To be eligible for the support for business costs, the sales of the business sector must have decreased by at least 10% compared to the reference period. If the company operates in such a sector, another requirement is that the company’s own turnover has decreased by at least 30% compared to the reference period. The turnover decrease is determined based on the value-added tax returns submitted to the Tax Administration.
The total number of eligible business sectors is 368, listed in the annex to the Government Decree. The classification is based on the Standard Industrial Classification used by the Statistics Finland that is intended for the classification of businesses and other organisations or individual workplaces according to their economic activities. The definitions of the classification are based on the production inputs and processes typical for the activity and goods and services produced. Sectors with only one company have been combined into larger groups of sectors.
The turnover of the sector in April 2020 is compared to the average turnover in March–June 2019.
The turnover of the companies in April–May 2020 is compared to their average turnover in March–June 2019. If the company was established after June 2019, the turnover will be compared to the average of the company’s sales in January–February 2020.
Support is granted on the basis of the company's fixed costs and payroll costs. The maximum amount of support payable for two months is EUR 500,000. Support amounting to less than EUR 2,000 is not paid because this would have no effect on preventing bankruptcies. The fixed costs that entitle to the support may account for no more than half of the company’s average turnover during the reference period.
The application period for the support starts on 7 July 2020 and the last day for the submission of applications is 31 August 2020. The State Treasury makes the decisions on granting the support based on the applications and information on the companies’ sales provided by the Tax Administration. The State Treasury will also carry out ex post controls to make sure that the criteria for granting the support were met, and support granted on the basis of incorrect information may be recovered.
A supplementary budget of EUR 800 million to Business Finland (The funding agency which funds and accelerates Finnish companies’ growth quicker and develop their innovations to become global)
The budget is split into the following two programmes:
1) Preliminary funding for business disruption. Up to EUR 10.000
a. Companies can use the funding to investigate and plan new business, alternative subcontracting chains, and ways to organize production during and after the disruption caused by the coronavirus.
2) Development funding for business disruption. Up to EUR 100.000
a. Companies can use the funding to carry out development plans, as identified in an exploratory study or otherwise in their operations, in order to improve their potential for success during and after the disruption caused by the coronavirus. These measures are solely intended for companies to create new product- or production-related solutions.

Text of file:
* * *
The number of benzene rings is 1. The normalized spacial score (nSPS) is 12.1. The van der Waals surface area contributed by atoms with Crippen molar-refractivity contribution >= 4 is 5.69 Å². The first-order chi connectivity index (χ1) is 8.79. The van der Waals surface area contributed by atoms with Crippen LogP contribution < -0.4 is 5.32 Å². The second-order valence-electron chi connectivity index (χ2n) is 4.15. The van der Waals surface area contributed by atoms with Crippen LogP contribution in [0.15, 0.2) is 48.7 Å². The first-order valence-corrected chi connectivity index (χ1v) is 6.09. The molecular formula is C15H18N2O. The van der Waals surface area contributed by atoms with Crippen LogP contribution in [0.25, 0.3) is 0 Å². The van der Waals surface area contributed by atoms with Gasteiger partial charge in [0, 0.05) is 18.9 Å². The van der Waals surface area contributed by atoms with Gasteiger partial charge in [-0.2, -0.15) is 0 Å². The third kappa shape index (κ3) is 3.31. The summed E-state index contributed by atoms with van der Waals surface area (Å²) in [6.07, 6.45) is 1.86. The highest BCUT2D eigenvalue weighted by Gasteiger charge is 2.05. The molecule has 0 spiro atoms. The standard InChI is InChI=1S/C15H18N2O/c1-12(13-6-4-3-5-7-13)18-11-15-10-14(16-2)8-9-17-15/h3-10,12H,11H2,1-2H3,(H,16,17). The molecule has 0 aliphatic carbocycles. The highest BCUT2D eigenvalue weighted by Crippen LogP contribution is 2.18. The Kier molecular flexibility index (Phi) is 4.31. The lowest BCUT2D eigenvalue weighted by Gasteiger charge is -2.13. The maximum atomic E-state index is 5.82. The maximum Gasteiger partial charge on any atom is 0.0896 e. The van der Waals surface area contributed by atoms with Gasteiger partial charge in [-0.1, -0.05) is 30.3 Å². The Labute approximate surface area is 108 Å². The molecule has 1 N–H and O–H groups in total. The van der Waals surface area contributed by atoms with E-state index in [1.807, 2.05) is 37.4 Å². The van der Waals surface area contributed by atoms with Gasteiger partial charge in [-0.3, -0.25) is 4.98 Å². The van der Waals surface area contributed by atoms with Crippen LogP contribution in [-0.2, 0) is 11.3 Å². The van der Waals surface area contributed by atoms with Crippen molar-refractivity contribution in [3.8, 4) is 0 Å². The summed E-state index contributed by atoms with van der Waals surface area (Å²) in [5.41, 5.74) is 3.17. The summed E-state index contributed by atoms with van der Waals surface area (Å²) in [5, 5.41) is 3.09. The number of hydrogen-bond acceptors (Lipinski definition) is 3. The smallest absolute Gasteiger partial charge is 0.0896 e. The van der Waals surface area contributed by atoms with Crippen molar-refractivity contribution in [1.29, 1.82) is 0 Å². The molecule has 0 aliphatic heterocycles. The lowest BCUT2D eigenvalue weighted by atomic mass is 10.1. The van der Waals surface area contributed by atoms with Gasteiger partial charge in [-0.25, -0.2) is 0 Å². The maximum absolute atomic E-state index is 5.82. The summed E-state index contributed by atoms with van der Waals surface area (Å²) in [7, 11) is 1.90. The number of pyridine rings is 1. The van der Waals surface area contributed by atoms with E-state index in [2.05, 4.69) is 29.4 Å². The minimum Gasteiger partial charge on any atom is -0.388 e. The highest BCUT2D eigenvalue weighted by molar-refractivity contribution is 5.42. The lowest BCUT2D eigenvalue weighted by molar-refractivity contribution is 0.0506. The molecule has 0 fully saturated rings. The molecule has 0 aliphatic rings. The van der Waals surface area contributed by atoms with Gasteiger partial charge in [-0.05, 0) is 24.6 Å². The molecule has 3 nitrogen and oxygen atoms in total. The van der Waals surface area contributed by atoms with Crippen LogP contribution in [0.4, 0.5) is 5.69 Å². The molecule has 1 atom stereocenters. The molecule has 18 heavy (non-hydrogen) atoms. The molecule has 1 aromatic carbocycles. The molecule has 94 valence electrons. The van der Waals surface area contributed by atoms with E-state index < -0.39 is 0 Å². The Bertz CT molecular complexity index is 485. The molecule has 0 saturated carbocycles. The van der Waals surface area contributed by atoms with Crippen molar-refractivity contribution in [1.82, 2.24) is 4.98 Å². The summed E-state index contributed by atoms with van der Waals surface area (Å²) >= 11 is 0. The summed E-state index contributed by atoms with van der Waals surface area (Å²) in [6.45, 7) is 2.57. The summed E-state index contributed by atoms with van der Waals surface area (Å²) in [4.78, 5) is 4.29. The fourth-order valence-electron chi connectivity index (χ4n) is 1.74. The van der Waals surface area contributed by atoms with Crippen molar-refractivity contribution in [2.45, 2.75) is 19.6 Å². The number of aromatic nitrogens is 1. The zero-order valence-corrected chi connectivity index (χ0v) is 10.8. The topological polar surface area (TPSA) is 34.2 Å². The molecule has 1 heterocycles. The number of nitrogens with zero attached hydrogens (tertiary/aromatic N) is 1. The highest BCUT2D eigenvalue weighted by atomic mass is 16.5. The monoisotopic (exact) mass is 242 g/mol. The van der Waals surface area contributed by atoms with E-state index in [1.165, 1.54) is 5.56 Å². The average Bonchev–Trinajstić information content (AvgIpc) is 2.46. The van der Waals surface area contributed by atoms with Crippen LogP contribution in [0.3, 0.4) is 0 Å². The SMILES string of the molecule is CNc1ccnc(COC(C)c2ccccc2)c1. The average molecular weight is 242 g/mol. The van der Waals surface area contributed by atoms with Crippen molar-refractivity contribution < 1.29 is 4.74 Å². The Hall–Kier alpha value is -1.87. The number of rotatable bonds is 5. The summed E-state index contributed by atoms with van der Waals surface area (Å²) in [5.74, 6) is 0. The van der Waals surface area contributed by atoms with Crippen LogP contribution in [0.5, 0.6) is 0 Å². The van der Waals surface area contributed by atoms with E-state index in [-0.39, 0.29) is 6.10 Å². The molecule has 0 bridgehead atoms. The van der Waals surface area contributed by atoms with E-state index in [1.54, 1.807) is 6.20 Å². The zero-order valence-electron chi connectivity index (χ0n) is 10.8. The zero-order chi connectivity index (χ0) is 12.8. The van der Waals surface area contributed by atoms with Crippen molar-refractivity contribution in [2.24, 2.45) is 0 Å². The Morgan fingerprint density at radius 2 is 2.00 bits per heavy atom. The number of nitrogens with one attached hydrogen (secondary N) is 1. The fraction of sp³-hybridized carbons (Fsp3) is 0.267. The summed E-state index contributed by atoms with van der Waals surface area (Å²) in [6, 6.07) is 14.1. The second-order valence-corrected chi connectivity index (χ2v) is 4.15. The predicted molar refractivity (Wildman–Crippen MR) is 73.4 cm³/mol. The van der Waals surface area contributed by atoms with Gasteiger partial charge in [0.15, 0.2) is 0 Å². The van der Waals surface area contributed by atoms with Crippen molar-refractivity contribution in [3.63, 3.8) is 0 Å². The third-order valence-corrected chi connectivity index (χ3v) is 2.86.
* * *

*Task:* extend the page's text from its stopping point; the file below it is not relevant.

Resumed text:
NB. Business Finland’s application period for funding in disruptive circumstances ended 8th of June 2020 4:15 PM.
Additionally, the loans granted by Business Finland for research, development and innovation activities (R&D&I) will be increased by EUR 300 million
The loans are intended for identifying and developing new business in labour-intensive sectors where the coronavirus has caused difficulties
Companies can reduce project content and cost reporting intervals, meaning companies can get paid for project costs faster
Repayment instalments can be delayed
The terms of funding will be granted additional flexibility
A supplementary budget of EUR 400 million for CEDTE’s projects
The additional funding will support SMEs (including self-employed traders) that have suffered from market and production disruptions caused by the coronavirus. The grant is available throughout the country
Focused particularly on service sectors, but also for other industries
For start, renewal and growth. Focus on companies’ internationalization
NB. CEDTE’s application period for funding in disruptive circumstances ended 8th of June 2020 4:15 PM.
Finnish Industry Investment Ltd will have an ability to fund medium-sized companies up to EUR 150 million in total (Finnish Industry Investment Ltd "Tesi" is the State venture capital company)
Investments of EUR 1-10 million
Criteria for the support: min. EUR 10 million turnover, personnel min. 50, business was profitable before the crisis and the conditions for it will continue to be so
A supplementary budget of EUR 250 million for municipalities
Sole traders will be able to apply for financing of EUR 2000 from municipalities to address difficulties caused by the coronavirus
Sole traders that were profitable before the coronavirus-induced interruption will be eligible for support
The support would cover financial losses caused between 1 March 2020–31 August 2020
The support scheme would run for a fixed term and be in effect for 6 months
Application period closes 30 September 2020 with information available online at municipalities’ websites
Finnvera may have an ability to fund SMEs with EUR 12 billion in total (Finnvera is a State-owned special financing company and the official export credit agency for Finland)
In addition, the share of the State's compensation for credit and guarantee losses to Finnvera will be raised from 50% to max. 90%
Option for repayment-free months (max 6 months for loans guaranteed by Finnvera)
The support is for small & medium businesses. The company must fulfill the conditions for long-term profitable operations
3. SUPPORT OF THE JOBMARKET